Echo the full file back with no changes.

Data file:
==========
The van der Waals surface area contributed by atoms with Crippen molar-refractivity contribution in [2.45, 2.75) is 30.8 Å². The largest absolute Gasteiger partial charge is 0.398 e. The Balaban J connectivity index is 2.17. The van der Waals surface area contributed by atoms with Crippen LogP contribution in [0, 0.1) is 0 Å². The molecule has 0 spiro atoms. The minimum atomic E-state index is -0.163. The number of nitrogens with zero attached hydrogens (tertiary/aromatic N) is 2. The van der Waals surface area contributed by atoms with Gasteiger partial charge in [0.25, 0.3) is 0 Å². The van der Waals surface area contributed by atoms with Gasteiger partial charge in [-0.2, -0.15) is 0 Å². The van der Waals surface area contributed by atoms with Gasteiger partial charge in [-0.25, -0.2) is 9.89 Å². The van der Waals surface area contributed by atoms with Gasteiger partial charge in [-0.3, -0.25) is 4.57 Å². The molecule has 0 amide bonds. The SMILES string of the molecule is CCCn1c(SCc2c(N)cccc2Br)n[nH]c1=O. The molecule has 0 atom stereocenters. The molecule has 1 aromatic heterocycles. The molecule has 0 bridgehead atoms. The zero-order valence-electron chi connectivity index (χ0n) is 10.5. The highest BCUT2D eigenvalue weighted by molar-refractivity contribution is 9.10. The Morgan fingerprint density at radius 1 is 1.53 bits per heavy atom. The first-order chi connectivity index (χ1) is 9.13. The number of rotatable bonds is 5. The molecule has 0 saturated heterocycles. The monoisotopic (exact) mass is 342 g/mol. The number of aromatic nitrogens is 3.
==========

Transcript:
The van der Waals surface area contributed by atoms with Crippen molar-refractivity contribution in [2.45, 2.75) is 30.8 Å². The largest absolute Gasteiger partial charge is 0.398 e. The Balaban J connectivity index is 2.17. The van der Waals surface area contributed by atoms with Crippen LogP contribution in [0, 0.1) is 0 Å². The molecule has 0 spiro atoms. The minimum atomic E-state index is -0.163. The number of nitrogens with zero attached hydrogens (tertiary/aromatic N) is 2. The van der Waals surface area contributed by atoms with Gasteiger partial charge in [0.25, 0.3) is 0 Å². The van der Waals surface area contributed by atoms with Gasteiger partial charge in [-0.2, -0.15) is 0 Å². The van der Waals surface area contributed by atoms with Gasteiger partial charge in [-0.25, -0.2) is 9.89 Å². The van der Waals surface area contributed by atoms with Gasteiger partial charge in [-0.3, -0.25) is 4.57 Å². The molecule has 0 amide bonds. The SMILES string of the molecule is CCCn1c(SCc2c(N)cccc2Br)n[nH]c1=O. The molecule has 0 atom stereocenters. The molecule has 1 aromatic heterocycles. The molecule has 0 bridgehead atoms. The zero-order valence-electron chi connectivity index (χ0n) is 10.5. The highest BCUT2D eigenvalue weighted by molar-refractivity contribution is 9.10. The Morgan fingerprint density at radius 1 is 1.53 bits per heavy atom. The first-order chi connectivity index (χ1) is 9.13. The number of rotatable bonds is 5. The molecule has 0 saturated heterocycles. The monoisotopic (exact) mass is 342 g/mol. The number of aromatic nitrogens is 3.